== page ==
John McCain may have found a blue-collar face to help him argue that no American — not even the richest 5 percent — should pay higher taxes.
“Joe The Plumber” has weighed in on Wednesday’s presidential debate and he says that Barack Obama’s tax plan “infuriates me.”
“To be honest with you, that infuriates me,” plumber Joe Wurzelbacher told Nightline’s Terry Moran. “It’s not right for someone to decide you made too much—that you’ve done too good and now we’re going to take some of it back.”
“That’s just completely wrong,” he added.
Joe the Plummer (L) Wurzelbacher talks with a guy that wants to raise his taxes and redistribute his wealth. John McCain calls it class warfare….Democratic presidential nominee Senator Barack Obama spoke to Joe as Obama canvassed a neighbourhood in Holland, Ohio, October 12, 2008.(Jim Young/Reuters)
Read the rest and watch the video from ABC News’ Teddy Davis and Hope Ditto:
By Andy Sullivan
WASHINGTON (Reuters) –
The morning after he emerged as the unexpected star of Wednesday night’s , Joe Wurzelbacher of Holland, Ohio, declined to say who he will vote for in the November 4 election.
“It’s a personal decision, and myself and the button I push will know the answer,” the 34-year-old plumber and single father said on ABC’s “Good Morning America” program.
Later outside his home he told a crowd of reporters “I want the American people to vote for who they want to vote for,” and in an informed way.
He also said he was proud of what the U.S. military has accomplished in Iraq, feels his views are shared by many middle class working people he knows, is tired of people criticizing the United States and feels that the U.S. Social Security program is a “joke.”
Wurzelbacher came to prominence last week when he asked Obama about his tax plan during a campaign stop, which led to an appearance on a Fox News talk show and an invitation to a McCain rally.
Wurzelbacher said the sudden attention hasn’t yet translated into increased business.
“I hope I have a lot of jobs today. Yesterday I worked on a water main break for a gas station and that’s why I didn’t give any interviews. I was muddy and soaking wet,” he said.
Obama and McCain repeatedly invoked Wurzelbacher in their final debate as they sought to appeal to average Americans. McCain, a Republican, said Obama’s plan to raise taxes on those making more than $250,000 a year would hurt small-business owners like Wurzelbacher.
Joe Doesn’t Have License as Plummer
By By JOHN SEEWER, Associated Press Writer
“That bothered me. I wished that they had talked more about issues that are important to Americans,” he told reporters gathered outside his home.
Wurzelbacher, 34, said he doesn’t have a good plan put together on how he would buy Newell Plumbing and Heating in nearby Toledo.
He said the business consists of owner Al Newell and him. Wurzelbacher said he’s worked there for six years and that the two have talked about his taking it over at some point.
“There’s a lot I’ve got to learn,” he said.
Wurzelbacher said he started his day with an early morning workout and came back to his suburban Toledo home to do live interviews with TV networks.
Reporters camped out by his house overnight and by midmorning there were 21 people on his driveway surrounding him, holding cameras and notebooks.
Wurzelbacher said he’s feeling overwhelmed.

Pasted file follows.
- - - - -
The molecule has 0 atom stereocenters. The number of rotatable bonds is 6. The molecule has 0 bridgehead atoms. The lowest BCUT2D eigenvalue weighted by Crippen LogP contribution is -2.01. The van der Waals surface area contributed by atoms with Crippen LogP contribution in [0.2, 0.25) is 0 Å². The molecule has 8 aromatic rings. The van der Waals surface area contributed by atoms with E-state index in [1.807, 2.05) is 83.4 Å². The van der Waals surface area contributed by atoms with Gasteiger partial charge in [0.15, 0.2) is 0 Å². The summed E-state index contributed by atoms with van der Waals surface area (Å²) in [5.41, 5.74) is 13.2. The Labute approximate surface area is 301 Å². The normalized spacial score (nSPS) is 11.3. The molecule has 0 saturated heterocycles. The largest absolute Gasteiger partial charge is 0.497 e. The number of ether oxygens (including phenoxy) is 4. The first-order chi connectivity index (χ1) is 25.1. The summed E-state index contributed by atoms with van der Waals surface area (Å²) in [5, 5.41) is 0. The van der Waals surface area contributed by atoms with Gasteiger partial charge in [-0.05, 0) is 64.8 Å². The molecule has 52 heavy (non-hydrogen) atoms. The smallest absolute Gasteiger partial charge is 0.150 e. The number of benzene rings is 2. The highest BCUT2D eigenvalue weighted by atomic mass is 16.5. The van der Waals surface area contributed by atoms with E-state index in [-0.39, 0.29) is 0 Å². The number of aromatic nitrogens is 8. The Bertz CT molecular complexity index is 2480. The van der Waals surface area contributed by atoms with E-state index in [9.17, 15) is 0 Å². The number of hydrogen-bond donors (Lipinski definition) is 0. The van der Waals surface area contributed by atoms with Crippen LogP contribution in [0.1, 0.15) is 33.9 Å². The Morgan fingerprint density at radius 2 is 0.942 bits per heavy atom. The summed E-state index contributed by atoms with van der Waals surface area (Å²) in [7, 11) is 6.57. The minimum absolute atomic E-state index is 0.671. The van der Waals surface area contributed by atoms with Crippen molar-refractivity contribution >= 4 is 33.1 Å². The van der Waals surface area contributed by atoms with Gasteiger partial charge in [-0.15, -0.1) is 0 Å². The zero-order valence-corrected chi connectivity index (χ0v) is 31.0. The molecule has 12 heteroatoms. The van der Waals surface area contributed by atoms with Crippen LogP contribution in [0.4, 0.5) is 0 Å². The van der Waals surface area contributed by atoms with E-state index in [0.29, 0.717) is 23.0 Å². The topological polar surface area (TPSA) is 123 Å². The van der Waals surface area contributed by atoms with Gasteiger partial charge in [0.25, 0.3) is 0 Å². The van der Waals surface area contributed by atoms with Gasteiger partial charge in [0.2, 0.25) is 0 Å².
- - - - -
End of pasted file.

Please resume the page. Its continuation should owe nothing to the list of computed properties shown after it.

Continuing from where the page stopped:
“I’m kind of like Britney Spears having a headache. Everybody wants to know about it,” he joked.
Above: Joe Wurzelbacher, right, or as Republican presidential candidate Sen. John McCain dubbed him during Wednesday’s presidential debate, ‘Joe The Pumber’, chats with members of the news media outside of his home in Holland, Ohio, Thursday Oct. 16, 2008. Wurzelbacher was cited by the GOP presidential candidate as an example of someone who wants to buy a plumbing business but would be hurt by Democratic presidential candidate Sen. Barack Obama’s tax plans. In Toledo on Sunday, Wurzelbacher told Obama that he was preparing to buy the plumbing company, which earns more than $250,000 a year, and said: ‘Your new tax plan is going to tax me more, isn’t it?’ Obama said that under his proposal taxes on any revenue from $250,000 on down would stay the same, but that amounts above that level would be subject to a 39 percent tax, instead of the current 36 percent rate.(AP Photo/Madalyn Ruggiero)
In Toledo on Sunday, Wurzelbacher told Obama that he was preparing to buy the plumbing company, which earns more than $250,000 a year, and said: “Your new tax plan is going to tax me more, isn’t it?”
Obama said that under his proposal taxes on any revenue from $250,000 on down would stay the same, but that amounts above that level would be subject to a 39 percent tax, instead of the current 36 percent rate.
Wurzelbacher said Obama’s tax plan wouldn’t affect him right now, because he doesn’t make $250,000. “But I hope someday I’ll make that,” he said.
“If you believed (Obama), I’d be receiving his tax cuts,” Wurzelbacher said. “But I don’t look at it that way. He’d still be hurting others.”
As he leaned against the Dodge Durango SUV parked in his driveway Thursday morning, Wurzelbacher indicated to reporters who crowded around that he was a conservative, a fan of the military and McCain. He said meeting McCain would be an honor but said he hadn’t been contacted by the Republican campaign.
Still, the plumber wouldn’t say who he was voting for and brushed off a question about whether he could influence the election or other voters.
“I don’t have a lot of pull. It’s not like I’m Matt Damon,” Wurzelbacher said.
“I just hope I’m not making too much of a fool of myself,” he added